Friday, April 23, 2010

Lessons from a Grand Home

One of the wonderful things about writing Willow Decor is the opportunity to get to know Architects, builders and other designers. Like any master skill, if you look closely and listen to these talented individuals you can learn an amazing amount. Master architect, Tom Catalano of Catalano Architects, was kind enough to send some photos of a house he recently finished. While the house clearly exceeds the price range most of us can afford, reflecting more closely on the design, we can learn a great deal about how to add details and features into our own more modest homes, for a stunning effect. Here is the exterior of the home. Of course it is beautiful, but interesting things to note are the the roof lines and the use of multiple materials. Stone, cedar siding and wood accents and doors are featured prominently. Additionally notice the curved roof lines, copper roofing and copper accents. The cobblestone driveway also adds to the wonderful feeling outside. In your own home try to assess if you can add any one of these features to your existing exterior. A new wood door or cobblestone edging along your driveway or walkway can instantly elevate your exterior.
Of course some things are difficult and expensive to change once in your home- like banisters. But take a look at this entry. The iron spindles add a such a lovely accent to space. Also notice all the mouldings in this area. They are so beautiful. The addition of moldings is another way to add grandness to your spaces.
The gorgeous living room has all the architectural features to make it a showplace: limestone fireplace, curved large windows, beautiful mouldings. Here the mouldings have been painted a soft seafoam, rather than white and become more prominent in the room. Paint is great tool to use to call more attention to a wonderful feature in your room - who could forget the black painted mantel from the movie It's Complicated (photo link here)?
The dining room color echos the living room colors and provides a beautiful flow. Also notice the light fixtures. I love sconces in a dining room. They provide ambient light that can really help create a spectacular atmosphere. Also notice how the beautiful windows are not covered with heavy draperies, but allow the light to flood the room.
Thea kitchen is an area where details abound: the ceilings are coffered, the cabinets have all the extras, not even the tile was overlooked.Notice the detailed inlay on the cabinet crown moulding and the extended sides of the cabinets. Also of note it is the wood wall moulding which highlights the arched opening into the breakfast/dining area.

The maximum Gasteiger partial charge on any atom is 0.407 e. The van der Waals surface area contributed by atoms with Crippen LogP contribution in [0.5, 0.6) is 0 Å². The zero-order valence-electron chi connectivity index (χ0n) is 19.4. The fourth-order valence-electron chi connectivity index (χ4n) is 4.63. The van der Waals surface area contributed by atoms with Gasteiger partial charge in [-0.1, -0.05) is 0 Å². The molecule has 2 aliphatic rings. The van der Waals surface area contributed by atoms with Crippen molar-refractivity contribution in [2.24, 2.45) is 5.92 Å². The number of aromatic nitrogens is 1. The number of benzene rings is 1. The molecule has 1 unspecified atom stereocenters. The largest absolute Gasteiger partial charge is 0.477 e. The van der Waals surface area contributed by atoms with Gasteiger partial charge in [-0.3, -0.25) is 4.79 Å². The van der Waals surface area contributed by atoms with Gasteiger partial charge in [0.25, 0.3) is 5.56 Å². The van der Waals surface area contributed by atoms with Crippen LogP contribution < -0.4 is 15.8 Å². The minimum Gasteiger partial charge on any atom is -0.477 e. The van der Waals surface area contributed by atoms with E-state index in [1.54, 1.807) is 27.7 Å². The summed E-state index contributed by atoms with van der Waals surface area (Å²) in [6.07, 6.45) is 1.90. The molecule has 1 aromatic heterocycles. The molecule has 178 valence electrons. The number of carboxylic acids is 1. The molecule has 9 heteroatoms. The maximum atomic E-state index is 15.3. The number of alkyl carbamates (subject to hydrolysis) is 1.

I imagine that wall moulding was used to off set this moulding detail entering the family room. The wood trim around the stove hood is interesting. Here is a close up of the tile design. Although the center piece is most likely expensive, the tiles that are not embellished are generally more affordable. Adding decorative tiles in strategic places, can give you an expensive, beautiful look for a reasonable cost. This can be done in your current tiled space, by carefully removing specific tiles and replacing the opened area with something more dramatic. Another doorway with wall moulding that looks into the breakfast/dining area. I really love the raised fireplace. So cozy in the winter. Notice the color of the kitchen ties in nicely with the color of brick. Off the entry, which you can see through the doorway is the library. Who wouldn't love to be surrounded by such fabulous wood and furnishings? Notice the ceiling - a deeper russet than the kitchen. Painting a ceiling in this tone really envelopes you in the room. (Have you noticed I am really into painted ceilings lately?)
Wonderful marble bath with wall mounted faucet.
This house has it all, including a to-die-for mudroom. The beadboard walls are so inviting. I love the branch like pulls. Also notice the floor; the slate is set on the diagonal which will make the space seem larger, and then edged horizontally, interesting details!
Here a back stairway brings you to the second floor. I suspect it is off the mudroom due to beadboard walls. I love beadboard in a newer home. It adds a nice touch by adding depth and a sense of age.
This is an entry to seating area -not sure which floor it is on, but I included it to show the wall moulding detail. It is interesting to me how well the rosettes mimic the kitchen backsplash tile. I love when details of one room are echoed in a different way in another room and this is a great example. Stunning!
The master bedroom is tranquil and beautiful - again gorgeous windows and french doors to private patio flood the room with light. The leather headboard provides a nice balance to the stunning wood ceiling.
Finally the opulent master bath. So much space and light - a dream with private make up area, separate sinks and glorious soaking tub! Small glass shelves dividing the vanity spaces provide privacy and openness at the same time.
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This house is an exceptional example of classic home design. Though we may never be able to live in such a home, there are many small elements we can take from this and use in our own spaces. Take a fresh look at your room. Can you add some crown moulding, paint the ceiling or the mantel, add some tile? Outdoors can you edge the walkway with cobblestones or create a pebble path in the garden? Small changes can bring big impact. Let me know if any of this inspires you!




(all photos by Eric Roth and property of Catalano Architects - do not copy without permission)

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